Monday, July 05, 2004
Our friends south of the border: A couple of years ago there was a big ruckus here in San Diego when a U.S. Marine was sent to the border to pick up a couple of Marines who had (if I recall correctly) been partying in Tijuana. The Marine was supposed to turn off at the last exit and await his comrades on this side of the border. Unfortunately, he was unfamiliar with the border area, and failed to turn off. When he realized that he was crossing into Mexico, he told the Mexican border guards of his mistake. Instead of letting him do an about face and head back to the U.S., they asked him if he had any firearms in his official U.S. government vehicle. He replied yes (unloaded and in the trunk). They arrested him and threw him in jail.
It took about a week and a Congressional delegation to get him out.
So it should really come as no surprise that when a Marine honor guard went to Mexico to participate in a funeral service of a Mexican-born Marine who died in Iraq, that the Mexican military decided to throw its weight around.
Mexican soldiers with automatic weapons interrupted the July 4 funeral of a U.S. Marine and demanded the Marine honor guard give up ceremonial replicas of rifles they carried.
Hundreds of friends and relatives packed a small cemetery for the funeral on Sunday of 22-year-old Juan Lopez, who was born in this sun-scorched farming town, immigrated to Dalton, Georgia, as a teenager and became a Marine.
He was killed in an ambush in Ramadi, west of Baghdad, on June 21.
Maj. Curt Gwilliam presented an American flag to Lopez's widow, Sandra Torres, who clutched a bouquet of yellow and white flowers while tears streamed down her face.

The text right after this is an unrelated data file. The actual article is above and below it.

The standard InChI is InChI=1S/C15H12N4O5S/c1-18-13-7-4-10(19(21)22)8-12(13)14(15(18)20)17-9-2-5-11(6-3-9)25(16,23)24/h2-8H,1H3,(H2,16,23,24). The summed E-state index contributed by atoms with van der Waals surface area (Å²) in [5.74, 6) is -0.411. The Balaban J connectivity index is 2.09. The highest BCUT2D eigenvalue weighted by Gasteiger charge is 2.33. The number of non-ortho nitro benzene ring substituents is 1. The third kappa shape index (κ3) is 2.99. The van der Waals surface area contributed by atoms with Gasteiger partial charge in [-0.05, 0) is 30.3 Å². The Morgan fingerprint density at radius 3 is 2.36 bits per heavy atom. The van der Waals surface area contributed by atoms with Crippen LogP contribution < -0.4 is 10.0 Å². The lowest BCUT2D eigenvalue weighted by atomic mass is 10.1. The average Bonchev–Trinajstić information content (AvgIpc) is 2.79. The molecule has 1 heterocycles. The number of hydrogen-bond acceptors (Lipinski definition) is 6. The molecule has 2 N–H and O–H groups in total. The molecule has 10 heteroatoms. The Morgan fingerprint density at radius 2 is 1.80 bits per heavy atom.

While the funeral demonstrated the close human ties of Mexico and the United States, problems began moments after the start.
Four U.S. Marines marched solemnly to the grave carrying an American flag and the colors of the Marine Corps. Two of the men had rifles that looked real, but could not be fired, strapped to their backs.
Four Mexican soldiers blocked their path, asking the four Marines and six others who had served as pallbearers to return to the car that had brought them to the funeral. Several minutes of discussions by soldiers from both countries continued until a trumpet player began a rendition of taps and the funeral proceeded, despite the objections of the Mexican troops.
This sort of behavior by the Mexican military is unacceptable. The story later makes clear that the Marines' participation in the funeral service was cleared with the Mexican government ahead of time and that the Marines had complied with Mexican laws that they not carry firearms or have a 21-gun salute.
Mexican president Vicente Fox should apologize for this outrage and create some guidelines so this sort of thing does not happen again.